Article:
When Shawn Forry and Justin Lichter, hiking partners from California, announced their plan to make a winter crossing of the Pacific Crest Trail, a local paper suggested the duo was “asking for a death sentence.” The PCT extends 2,650 miles from Canada to Mexico through the Cascade and Sierra Nevada mountains. Though it’s a popular destination for summer hikers (and the setting of Cheryl Strayed’s bestselling memoir, Wild), more people have climbed Everest than have hiked the entire trail. And no one had ever completed it during the winter. The last known attempt, in 1983, ended with the deaths of two hikers. “That was a little bit of an eye-opener,” says Forry. “Like, was this trip a death sentence?”
At the end of October, Forry, 33, and Lichter, 34, set off from northern Washington and didn’t encounter another hiker on the PCT for the next 1,750 miles. Weather would change on an hourly basis – avalanches and hypothermia were a constant threat. The shortest distance they covered in a single day was nine miles, while snowshoeing through four feet of snow. “You’re lifting your leg up to the middle of your chest every step,” says Lichter. On March 1, they reached the Mexican border – having averaged 20 miles a day – and secured a place in trail history.
“It’s definitely a personal journey,” says Forry. “Just being able to dream up ideas like this and go out and live it.”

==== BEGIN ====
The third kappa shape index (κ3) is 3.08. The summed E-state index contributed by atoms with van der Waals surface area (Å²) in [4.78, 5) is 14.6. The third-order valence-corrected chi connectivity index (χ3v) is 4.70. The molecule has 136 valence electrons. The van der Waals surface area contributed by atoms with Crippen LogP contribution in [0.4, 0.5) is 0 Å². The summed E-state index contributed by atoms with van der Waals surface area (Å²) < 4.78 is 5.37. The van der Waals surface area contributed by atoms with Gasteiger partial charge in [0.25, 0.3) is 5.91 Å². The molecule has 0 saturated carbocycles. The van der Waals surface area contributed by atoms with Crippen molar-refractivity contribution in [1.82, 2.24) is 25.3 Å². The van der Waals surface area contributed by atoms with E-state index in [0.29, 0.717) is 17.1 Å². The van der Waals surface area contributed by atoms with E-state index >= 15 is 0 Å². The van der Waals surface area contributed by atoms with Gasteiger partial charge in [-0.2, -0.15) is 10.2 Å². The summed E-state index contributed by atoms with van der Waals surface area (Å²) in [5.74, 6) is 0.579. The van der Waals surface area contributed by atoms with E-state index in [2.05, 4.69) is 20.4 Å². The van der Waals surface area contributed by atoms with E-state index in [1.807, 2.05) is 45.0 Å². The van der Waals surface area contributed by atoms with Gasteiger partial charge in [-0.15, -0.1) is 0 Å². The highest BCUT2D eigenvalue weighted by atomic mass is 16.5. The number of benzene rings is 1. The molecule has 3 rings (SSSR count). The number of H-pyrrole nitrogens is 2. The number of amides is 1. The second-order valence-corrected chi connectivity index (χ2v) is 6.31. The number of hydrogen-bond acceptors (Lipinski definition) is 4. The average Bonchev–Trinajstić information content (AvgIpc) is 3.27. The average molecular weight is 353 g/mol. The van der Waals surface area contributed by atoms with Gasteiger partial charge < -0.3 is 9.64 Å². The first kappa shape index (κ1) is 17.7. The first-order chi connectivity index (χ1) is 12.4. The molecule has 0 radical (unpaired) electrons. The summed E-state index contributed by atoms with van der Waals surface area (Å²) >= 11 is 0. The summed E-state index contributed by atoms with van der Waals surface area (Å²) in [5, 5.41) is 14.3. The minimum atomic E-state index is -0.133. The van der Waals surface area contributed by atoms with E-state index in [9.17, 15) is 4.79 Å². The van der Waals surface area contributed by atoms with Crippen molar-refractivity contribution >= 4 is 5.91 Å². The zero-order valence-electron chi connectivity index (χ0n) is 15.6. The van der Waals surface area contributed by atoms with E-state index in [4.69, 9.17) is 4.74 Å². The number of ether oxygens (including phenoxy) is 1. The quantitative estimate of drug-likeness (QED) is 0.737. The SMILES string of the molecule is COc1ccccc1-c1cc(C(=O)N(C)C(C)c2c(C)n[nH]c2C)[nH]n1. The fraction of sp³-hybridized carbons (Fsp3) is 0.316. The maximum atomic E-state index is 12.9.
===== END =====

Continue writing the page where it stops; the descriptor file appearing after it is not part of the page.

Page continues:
Both are experienced mountaineers. Forry is a program director at Outward Bound, and Lichter is a member of the ski patrol at the Sugar Bowl in Lake Tahoe. Prior to the trip, the pair had walked a few thousand miles together on major routes around the world, and each had made summertime thru-hikes on the PCT. “We’ve hiked so many miles together, we already know what the other is thinking,” says Lichter. “If you spend that much time together in high-stress situations, you’re pretty compatible.”
But this trip tested their nerves like nothing before. They had just two sunny days during three weeks of travel through Washington. As they walked through
Oregon, the state experienced record precipitation and subzero temperatures. “We definitely had to pay our dues at the beginning of the trip,” says Forry. “You kind of question your sanity at times.” Just south of Mount Hood, they each got frostbite on both feet. “We had a pretty serious conversation that the trip could end at that point,” says Forry. “For the next two or three weeks, it was walking through a lot of constant pain.”
Despite their discomfort, the pair persevered. Once they made it out of the High Sierras, where they backcountry skied for 450 miles, hiking for a month through 650 miles of balmy California desert seemed easy. Friends and family were on hand at the Mexican border to celebrate the achievement, but finishing the trek was bittersweet for Forry. “The routine we had become accustomed to was over,” he says. “There is such a feeling of freedom living in the moment every day. But I’ve learned to apply some of the lessons of the trail into my everyday life: to live simply, appreciate every moment, and seek out new experiences.”
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